Adventure Scientists Project Managers Michelle Toshack and Anya Tyson represented both the work we do as a whole and the role of women in particular in science and conservation at a gathering earlier this week. Hosted by the 500 Women Scientists: Bozeman Pod and held at Bunkhouse Brewery the event focused on their work on our Conserving Biodiversity: Pollinators and Timber Tracking projects respectively.
500 Women Scientists is a grassroots organization dedicated to standing up for women and for science, pushing to build an inclusive and diverse scientific enterprise.
"It appealed to me that their mission isn't only to foster the women-in-science community," said Anya. "They also have this outward-facing mission of making science more accessible, exciting, and fun for the general public."
Anya's previous work involved working with at-risk teens, reaching them through engagement in the outdoors and any other tools at her disposal––including playing the accordion. "I love science communication and science engagement and I have a lot of that in my everyday work at Adventure Scientists, but with so much being computer-based, it is such a joy to be looking people in the eye and seeing them laugh and smile, and feeding off of their in-person energy."
With such energy in the room, it was the perfect time to bust out that accordion once again. As the Project Manager for our Timber project, she naturally (?) turned to the hit song "Timber" by Pitbull featuring Ke$ha for inspiration. Have a listen below:
So how did it all go over, women in science speaking about conservation at a bar on a Sunday evening?
"It was awesome," says Anya. "It was a really good cross section of some early-career (maybe college) folks, and then our peers and other scientists that were presenting, and I think we caught some people by surprise––they were just going for a beer. That's kind of fun, to have an ambush of science communication."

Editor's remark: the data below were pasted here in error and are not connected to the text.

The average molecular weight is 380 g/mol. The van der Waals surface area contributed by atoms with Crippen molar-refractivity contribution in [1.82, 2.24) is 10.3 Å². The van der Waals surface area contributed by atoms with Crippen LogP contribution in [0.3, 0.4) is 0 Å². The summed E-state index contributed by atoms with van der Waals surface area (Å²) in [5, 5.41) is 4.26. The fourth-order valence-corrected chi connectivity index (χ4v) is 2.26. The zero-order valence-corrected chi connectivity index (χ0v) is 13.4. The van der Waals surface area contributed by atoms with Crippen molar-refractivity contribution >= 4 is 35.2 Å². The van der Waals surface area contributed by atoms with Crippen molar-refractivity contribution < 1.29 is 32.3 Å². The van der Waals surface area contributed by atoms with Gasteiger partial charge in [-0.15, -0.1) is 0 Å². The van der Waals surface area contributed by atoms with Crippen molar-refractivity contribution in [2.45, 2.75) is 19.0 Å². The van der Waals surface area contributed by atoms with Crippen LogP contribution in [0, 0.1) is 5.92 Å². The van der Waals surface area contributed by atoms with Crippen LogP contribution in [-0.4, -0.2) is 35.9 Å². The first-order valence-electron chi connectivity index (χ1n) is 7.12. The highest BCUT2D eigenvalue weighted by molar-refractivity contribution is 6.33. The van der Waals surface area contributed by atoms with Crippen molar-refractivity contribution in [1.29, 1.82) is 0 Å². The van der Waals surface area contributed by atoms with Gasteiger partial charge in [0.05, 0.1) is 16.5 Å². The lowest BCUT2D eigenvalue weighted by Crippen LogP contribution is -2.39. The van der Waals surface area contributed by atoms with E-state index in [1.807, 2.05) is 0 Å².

"I think it's important to disrupt the traditional ways that we present research to the public. We got some of those same people who would have come to hear us in a lecture hall who just came to the brewery instead, but we also got those ambush folks."
As for Michelle, her experience at the 500 Women Scientists event was perhaps best summarized by a recent encounter outside this event. "My 9-year-old niece has recently expressed a strong interest in science," she said. "And when asked what she wants to study she happily responded, 'I want to be a butterfly scientist!'"
"What 500 Women Scientists does is really appealing to me because it's a network that's about collaboration and showcasing the role of women in this field," added Anya, "but it's not just 'We're women, we're in science, hear us roar!' They also have this mission of a broader service to science."
To that end, consider that person Michelle mentioned––girl or boy, old or young. When there's someone new dreaming of a career science, that's a win for everyone.
Matt Mikkelsen and Palmer Morse are outdoor data collectors.
They're not carrying vials or baggies though. They're toting microphones and cameras, recording the audible environment we all experience but mostly fail to perceive.
As Spruce Tone Films, these two adventurers are helping bridge the gap between visual and audible information, doing research and sharing stories with sound ecologist Gordon Hempton and others.
We caught up with them to learn more about what the soundscape can tell us about the landscape, to understand the struggle to preserve natural sounds in our human-filled world, and to discover how we can train our own hearing to give us more information and more enjoyment on our adventures and explorations.
Watch Matt and Palmer's film about Gordon Hempton, Being Hear.
Explore Gordon's work at soundtracker.com.
See (and hear) more clips at sprucetonefilms.com.
What do whale sharks, mountain lions, and urban farms have in common?
They all factor into the diverse career trajectories of three Adventure Scientists staff members. In this webinar, Pollinators Project Manager Michelle Toshack, Timber Project Manager Anya Tyson, and Projects Team Lead Katie Christiansen discuss the experiences and choices that have defined their careers.
Moderated by our own Volunteer Coordinator Jessie Kay, this hour-plus session features a trio of strong women fielding a variety of questions about how to pursue conservation-oriented jobs, training, and education. Volunteers from both the Timber and Pollinators Project drive the conversation with excellent questions and commentary.